Partially–sighted Wilson Williams, aged ten, took part in the Bamburgh Castle Triathlon, in Northumberland, at the weekend, raising £1,685 for Nystagmus Network.
The Darley Dale youngster suffers from nystagmus, which only affects one in 10,000 children in the country and means he suffers from involuntary movements in his eyes.
A lover of sport, Wilson decided to start training for the challenge when he could no longer play cricket at school because he could not see the ball properly.
Dad, Mark Williams, said: “The reason this triathlon started was because he couldn’t see the ball travelling towards him in cricket.”
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While his friends were practicing cricket, the plucky boy trained by himself.
“He’s done it all himself,” Mark continued. “He’s an inspiration.”
The triathlon started with a 300 metre swim in the North Sea and Wilson struggled with the cold temperature.
He said: “I trained very hard for the triathlon and felt very strong, however I struggled with the open water swimming as I practiced in a pool and the Mediterranean.
“Dipping into the North Sea wasn’t a pleasant surprise and I have learnt something for next time.”
Next, he had to run about 300 metres up a sand dune, get changed out of his wet suit, and start the cycling portion of the challenge.
Wilson said: “My biggest fear was removing my wet suit and it got stuck on my feet, but eventually I managed to get it off.”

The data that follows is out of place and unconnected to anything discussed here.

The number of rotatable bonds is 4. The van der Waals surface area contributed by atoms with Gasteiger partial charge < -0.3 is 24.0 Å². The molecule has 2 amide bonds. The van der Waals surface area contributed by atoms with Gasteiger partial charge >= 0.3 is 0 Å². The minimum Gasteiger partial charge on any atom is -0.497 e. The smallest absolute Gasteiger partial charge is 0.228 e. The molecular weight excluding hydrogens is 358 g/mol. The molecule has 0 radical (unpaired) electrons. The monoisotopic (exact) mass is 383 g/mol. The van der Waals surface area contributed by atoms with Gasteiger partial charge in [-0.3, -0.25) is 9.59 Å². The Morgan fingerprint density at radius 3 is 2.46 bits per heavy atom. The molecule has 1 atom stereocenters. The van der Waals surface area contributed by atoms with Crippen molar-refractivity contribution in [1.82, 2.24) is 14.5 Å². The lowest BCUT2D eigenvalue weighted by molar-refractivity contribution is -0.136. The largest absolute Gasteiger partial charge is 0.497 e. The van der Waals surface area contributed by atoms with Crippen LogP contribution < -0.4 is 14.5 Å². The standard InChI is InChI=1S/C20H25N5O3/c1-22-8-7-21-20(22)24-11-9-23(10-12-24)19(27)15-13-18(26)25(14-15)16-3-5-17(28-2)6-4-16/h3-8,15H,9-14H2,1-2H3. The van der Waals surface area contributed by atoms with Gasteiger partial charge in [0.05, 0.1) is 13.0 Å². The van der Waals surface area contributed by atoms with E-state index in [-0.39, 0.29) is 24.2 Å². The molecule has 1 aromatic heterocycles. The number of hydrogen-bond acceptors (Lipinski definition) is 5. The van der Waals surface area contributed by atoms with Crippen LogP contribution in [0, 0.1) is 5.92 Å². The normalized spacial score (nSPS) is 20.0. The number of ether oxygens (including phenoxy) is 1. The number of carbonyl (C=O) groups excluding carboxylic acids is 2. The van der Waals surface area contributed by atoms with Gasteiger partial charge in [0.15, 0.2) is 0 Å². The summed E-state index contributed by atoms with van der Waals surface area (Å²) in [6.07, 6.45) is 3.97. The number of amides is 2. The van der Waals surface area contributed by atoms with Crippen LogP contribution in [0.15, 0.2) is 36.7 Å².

He completed six laps of a field on his bike, then another five laps by running.
“The total length of the challenge was about six kilometres,” his proud dad said.
“Afterwards he was so tired but elated. He had a grin on his face from ear to ear for about four hours.
“It was a difficult enough ask for a normal kid to do, but because of his eyes it was a major thing for him to do.”
This isn’t the first thing Wilson has done to help fellow nystagmus sufferers. The youngster previously volunteered to take part in studies into the illness undertaken at University College Hospital, in London.
He has also championed an iPad app at school, enabling him to read what is written on the white board, which is now being used by other students with the same problem.
Mark added: “He’s very determined when it comes to helping other people – he’s a selfless little character.”
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